Do you remember those books that were popular back in the 90’s, the “For Dummies” books? I think they became popular when computers were starting to become common in private homes. I am pretty sure we had a “PCs for Dummies” book at my house. These were big, bright books, with their characteristic yellow covers, with lots of pictures and easy to follow instructions. There was a time when the simple act of turning on a computer was not intuitive and required a flow-chart, so those books were fairly useful. Out of curiosity, I Googled the “For Dummies” series to see what other things they tried to teach in the simplest of terms. As expected, many were about computer programs or systems. But – here are a few other titles: “Parenting for Dummies,” “Politics for Dummies,” “Law for Dummies,” “Dating for Dummies,” “Divorce for Dummies” – likely geared for those who had chosen to follow ‘Dating for Dummies’ to find themselves a life partner. On and on the list went. And in that list of published books you can buy yourself “Christianity for Dummies.” It is currently going for $13.30 on Amazon. Here is how it is advertised: “Curious about Christianity? This friendly guide helps you understand the basic teachings of the Christian faith, exploring the common ground that all Christians share, the differences among the major branches, the key events in Christian history, the key theological issues, and the many ways Christians live out their faith in today’s world.” If only I had known such a resource existed when I was applying for seminary – I could have saved myself $55,000 in student debt.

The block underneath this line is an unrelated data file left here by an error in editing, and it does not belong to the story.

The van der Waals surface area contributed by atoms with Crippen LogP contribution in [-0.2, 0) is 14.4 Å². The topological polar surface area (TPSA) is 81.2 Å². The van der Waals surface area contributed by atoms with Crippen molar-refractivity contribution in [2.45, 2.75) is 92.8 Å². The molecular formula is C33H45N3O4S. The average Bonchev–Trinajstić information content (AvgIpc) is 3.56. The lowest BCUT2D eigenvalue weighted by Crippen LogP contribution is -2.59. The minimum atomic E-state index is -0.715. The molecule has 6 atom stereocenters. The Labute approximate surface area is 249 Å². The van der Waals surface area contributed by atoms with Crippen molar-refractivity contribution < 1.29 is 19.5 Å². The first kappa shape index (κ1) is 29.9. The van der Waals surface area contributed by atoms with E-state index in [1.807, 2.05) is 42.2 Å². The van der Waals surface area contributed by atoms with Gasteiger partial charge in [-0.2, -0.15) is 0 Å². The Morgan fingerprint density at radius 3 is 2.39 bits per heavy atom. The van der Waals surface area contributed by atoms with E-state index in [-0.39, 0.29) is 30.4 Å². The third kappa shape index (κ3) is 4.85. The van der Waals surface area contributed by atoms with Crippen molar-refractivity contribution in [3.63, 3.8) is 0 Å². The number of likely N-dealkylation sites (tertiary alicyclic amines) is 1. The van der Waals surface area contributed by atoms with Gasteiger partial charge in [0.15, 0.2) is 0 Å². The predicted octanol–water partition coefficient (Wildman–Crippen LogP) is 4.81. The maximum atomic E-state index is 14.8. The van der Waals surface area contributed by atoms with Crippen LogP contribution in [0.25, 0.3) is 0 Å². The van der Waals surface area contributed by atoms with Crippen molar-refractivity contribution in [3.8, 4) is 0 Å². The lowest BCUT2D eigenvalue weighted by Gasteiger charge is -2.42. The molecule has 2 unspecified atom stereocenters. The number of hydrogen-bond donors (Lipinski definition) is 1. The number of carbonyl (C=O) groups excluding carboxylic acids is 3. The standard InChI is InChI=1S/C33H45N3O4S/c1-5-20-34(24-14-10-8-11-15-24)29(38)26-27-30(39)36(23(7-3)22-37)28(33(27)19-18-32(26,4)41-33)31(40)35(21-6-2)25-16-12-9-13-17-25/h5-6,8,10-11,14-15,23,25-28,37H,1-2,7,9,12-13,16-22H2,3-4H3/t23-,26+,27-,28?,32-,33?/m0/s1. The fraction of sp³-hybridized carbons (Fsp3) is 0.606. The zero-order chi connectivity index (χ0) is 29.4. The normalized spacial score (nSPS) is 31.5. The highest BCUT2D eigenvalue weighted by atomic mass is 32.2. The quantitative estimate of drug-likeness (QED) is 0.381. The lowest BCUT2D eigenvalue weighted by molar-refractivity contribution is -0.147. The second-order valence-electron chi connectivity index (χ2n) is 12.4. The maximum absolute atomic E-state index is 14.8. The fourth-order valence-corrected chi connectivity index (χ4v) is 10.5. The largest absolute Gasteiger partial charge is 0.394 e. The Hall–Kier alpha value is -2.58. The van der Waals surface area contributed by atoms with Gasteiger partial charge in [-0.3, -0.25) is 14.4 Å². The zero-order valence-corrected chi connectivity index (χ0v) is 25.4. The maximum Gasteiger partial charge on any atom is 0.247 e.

I couldn’t help myself, so I read a few of the reviews of people who had purchased ‘Christianity for Dummies’ because I was genuinely curious about the audience for a book like that. While some of the reviews terrified me, for instance the youth pastor who purchased the book to help him teach confirmation, most of the people who purchased and then reviewed the book online stated a real appreciation. Many wrote about their desire to understand a loved one whose beliefs differed from their own. Some wrote about a desire to have the big picture of a very diverse religion. And one person talked about no longer feeling stupid when they went to church, and that one hit me hard. I had read these reviews as a source of entertainment while I was procrastinating writing this sermon, and instead found myself thinking about how the Church still falls short of offering true and genuine hospitality.
Let me explain – this week I also read an article published by the Religious News Service, which is a well-respected news source for topics on religion, spirituality, and culture. All that to say, this article that I am about to cite is one I have confidence in. This article was written by Ryan Burge, an assistant professor of political science at Eastern Illinois University and someone who describes himself as growing up as an evangelical Christian in a small town but left that environment because he started to have questions about what he believed. In this article, data is crunched from the General Social Survey to confirm what most of us already know – that fewer people are going to church on a regular basis. But there was another statistic that really caught my eye. In just 30 years, from 1990 to today, people who describe themselves as having a connection to a religious faith, irrespective of whether or not they attended worship has declined sharply. In 1990, 95% of Americans stated they were connected to a religion. Today that number in 75%. Put another way, 1 in 4 people today have no faith system that they identify with. 1 in 4.